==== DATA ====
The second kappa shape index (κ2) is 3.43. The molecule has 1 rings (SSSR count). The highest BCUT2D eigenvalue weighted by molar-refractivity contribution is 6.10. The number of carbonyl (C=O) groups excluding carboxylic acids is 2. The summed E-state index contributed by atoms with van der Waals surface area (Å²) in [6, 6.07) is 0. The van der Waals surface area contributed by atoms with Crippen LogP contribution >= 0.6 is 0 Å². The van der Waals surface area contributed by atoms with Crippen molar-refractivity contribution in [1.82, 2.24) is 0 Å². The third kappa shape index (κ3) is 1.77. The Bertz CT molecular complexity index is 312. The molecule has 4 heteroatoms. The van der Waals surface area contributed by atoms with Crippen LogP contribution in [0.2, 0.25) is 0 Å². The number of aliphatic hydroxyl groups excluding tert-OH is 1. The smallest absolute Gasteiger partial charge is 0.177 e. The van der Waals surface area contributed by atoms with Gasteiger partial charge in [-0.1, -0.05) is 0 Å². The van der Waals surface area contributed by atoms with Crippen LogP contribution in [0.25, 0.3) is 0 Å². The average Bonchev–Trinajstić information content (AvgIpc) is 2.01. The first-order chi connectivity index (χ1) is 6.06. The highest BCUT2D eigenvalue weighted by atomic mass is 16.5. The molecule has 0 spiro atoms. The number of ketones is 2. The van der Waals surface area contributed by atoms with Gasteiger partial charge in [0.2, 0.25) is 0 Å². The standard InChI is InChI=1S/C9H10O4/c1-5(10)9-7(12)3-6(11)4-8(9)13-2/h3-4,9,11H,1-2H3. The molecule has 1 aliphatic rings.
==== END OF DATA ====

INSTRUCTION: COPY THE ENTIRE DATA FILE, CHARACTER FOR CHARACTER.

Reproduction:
The second kappa shape index (κ2) is 3.43. The molecule has 1 rings (SSSR count). The highest BCUT2D eigenvalue weighted by molar-refractivity contribution is 6.10. The number of carbonyl (C=O) groups excluding carboxylic acids is 2. The summed E-state index contributed by atoms with van der Waals surface area (Å²) in [6, 6.07) is 0. The van der Waals surface area contributed by atoms with Crippen LogP contribution >= 0.6 is 0 Å². The van der Waals surface area contributed by atoms with Crippen molar-refractivity contribution in [1.82, 2.24) is 0 Å². The third kappa shape index (κ3) is 1.77. The Bertz CT molecular complexity index is 312. The molecule has 4 heteroatoms. The van der Waals surface area contributed by atoms with Crippen LogP contribution in [0.2, 0.25) is 0 Å². The number of aliphatic hydroxyl groups excluding tert-OH is 1. The smallest absolute Gasteiger partial charge is 0.177 e. The van der Waals surface area contributed by atoms with Gasteiger partial charge in [-0.1, -0.05) is 0 Å². The van der Waals surface area contributed by atoms with Crippen LogP contribution in [0.25, 0.3) is 0 Å². The average Bonchev–Trinajstić information content (AvgIpc) is 2.01. The first-order chi connectivity index (χ1) is 6.06. The highest BCUT2D eigenvalue weighted by atomic mass is 16.5. The molecule has 0 spiro atoms. The number of ketones is 2. The van der Waals surface area contributed by atoms with Gasteiger partial charge in [0.2, 0.25) is 0 Å². The standard InChI is InChI=1S/C9H10O4/c1-5(10)9-7(12)3-6(11)4-8(9)13-2/h3-4,9,11H,1-2H3. The molecule has 1 aliphatic rings.